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Like all succulents, Echeveria needs soil that drains quickly. This helps prevent moisture from rotting the roots. Many growers will create their own special mixture of soil and perlite. However, good quality potting soil or a cactus mix will work fine.
Repot as needed, preferably during the warm season. To repot a succulent, make sure the soil is dry before repotting, then gently remove the pot. Knock away the old soil from the roots, making sure to remove any rotted or dead roots in the process. Treat any cuts with a fungicide.
Same like their succulent relatives, Echeverias don't need to be watered that often
You should water your plants thoroughly when the soil is dry to the touch. Wait until the soil has dried out completely before watering your Echeveria, and then give it a good watering, letting the water stream through the drainage holes of the pot.
Never let your succulents sit in water.
Do NOT water on the leaves. If you water from beneath by letting the plant sit in a saucer of water, make sure to pour off any excess water after a few minutes. The hotter it is outside, the faster your soil will dry out, so you’ll need to water more often if you live in a hot area. Water with caution in winter, as the plant can lose its roots if the soil stays cold and wet for extended periods; protect from frost to prevent scarring.
Echeveria does not like humidity. Humid weather can cause succulents to lose their shape and become flimsy and develop squishy leaves. Succulents that are exposed to humid weather over a long time will begin to turn yellow, brown, or black, and rot.
Be aware that temperatures either too low or too high can do harm to your succulents. Temperatures lower than 40°F or higher than 90°F are never recommended. In summer, the combination of high temperatures and full sun exposure can cause sunburn for your succulents, damaging both the leaves and the root systems.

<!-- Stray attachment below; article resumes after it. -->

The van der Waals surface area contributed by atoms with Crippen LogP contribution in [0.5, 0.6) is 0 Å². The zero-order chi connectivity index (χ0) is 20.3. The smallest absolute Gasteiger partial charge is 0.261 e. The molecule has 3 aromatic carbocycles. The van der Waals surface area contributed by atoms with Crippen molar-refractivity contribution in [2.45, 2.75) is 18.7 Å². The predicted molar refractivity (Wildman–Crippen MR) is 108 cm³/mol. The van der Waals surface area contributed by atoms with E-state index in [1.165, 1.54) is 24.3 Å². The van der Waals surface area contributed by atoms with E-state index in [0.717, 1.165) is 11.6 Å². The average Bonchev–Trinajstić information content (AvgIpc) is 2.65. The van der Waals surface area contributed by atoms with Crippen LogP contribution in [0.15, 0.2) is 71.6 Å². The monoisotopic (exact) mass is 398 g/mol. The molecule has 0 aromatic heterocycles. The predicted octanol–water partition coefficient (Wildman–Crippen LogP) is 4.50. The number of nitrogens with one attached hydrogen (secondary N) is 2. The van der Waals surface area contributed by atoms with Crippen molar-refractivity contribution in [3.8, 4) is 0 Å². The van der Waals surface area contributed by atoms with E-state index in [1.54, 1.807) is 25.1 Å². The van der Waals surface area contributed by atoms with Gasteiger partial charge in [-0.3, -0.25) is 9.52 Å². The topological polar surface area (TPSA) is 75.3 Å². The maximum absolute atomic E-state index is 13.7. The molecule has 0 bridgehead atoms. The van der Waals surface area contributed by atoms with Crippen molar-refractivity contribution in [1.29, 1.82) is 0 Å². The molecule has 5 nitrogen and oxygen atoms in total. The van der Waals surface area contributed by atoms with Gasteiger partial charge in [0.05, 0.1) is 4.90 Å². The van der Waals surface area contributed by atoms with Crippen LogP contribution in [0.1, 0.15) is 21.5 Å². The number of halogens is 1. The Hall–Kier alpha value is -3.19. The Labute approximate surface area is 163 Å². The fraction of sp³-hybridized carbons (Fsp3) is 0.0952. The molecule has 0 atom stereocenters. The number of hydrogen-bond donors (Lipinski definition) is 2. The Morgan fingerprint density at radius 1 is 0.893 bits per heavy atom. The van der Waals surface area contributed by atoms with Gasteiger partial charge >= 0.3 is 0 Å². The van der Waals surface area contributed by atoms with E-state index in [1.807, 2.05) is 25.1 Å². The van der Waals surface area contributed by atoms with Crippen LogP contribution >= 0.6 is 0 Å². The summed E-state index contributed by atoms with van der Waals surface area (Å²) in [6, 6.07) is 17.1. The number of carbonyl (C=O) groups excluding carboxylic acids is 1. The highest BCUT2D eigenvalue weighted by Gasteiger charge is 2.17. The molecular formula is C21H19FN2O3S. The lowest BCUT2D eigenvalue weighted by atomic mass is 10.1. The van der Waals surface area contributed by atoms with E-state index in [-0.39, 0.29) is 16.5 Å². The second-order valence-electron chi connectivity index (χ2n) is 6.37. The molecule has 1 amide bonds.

There are many ways to propagate Echeveria, but the simplest one is through leaf propagation. To do this, you will either need to collect leaves that have just fallen from your plant or snip a leaf off its rosette by gently moving it from side to side until it detaches.
Once you have the leaves to propagate, lay them on a tray away from direct sunlight. After a few weeks, a plantlet with roots will appear at the end of the leaves. At this point, you can stick their roots in the soil and give them a mist every few days. Eventually, the original leaves should dry up, leaving the newly formed ones behind.
There are many issues succulents usually run into that might concern you. This article will tackle the most common problems and you'll be well equipped the next time your dear plants are suffering.
In addition, most pests damage succulents by sucking the life from the plant and consuming its juices. This guide will list out some of the most common pests and diseases faced by succulents as well as how to treat them.
If you love both succulents and pets, then Echeveria is the perfect choice for you. Echeveria is known to be pet-safe succulents, which appeal to so many people not only for their ease of maintenance but for their beauty. Please see more Toxic and Non-Toxic Succulents for Pets to ensure both coexist happily in your house.
Watch more the video below to learn more about Types of Echeveria Succulents!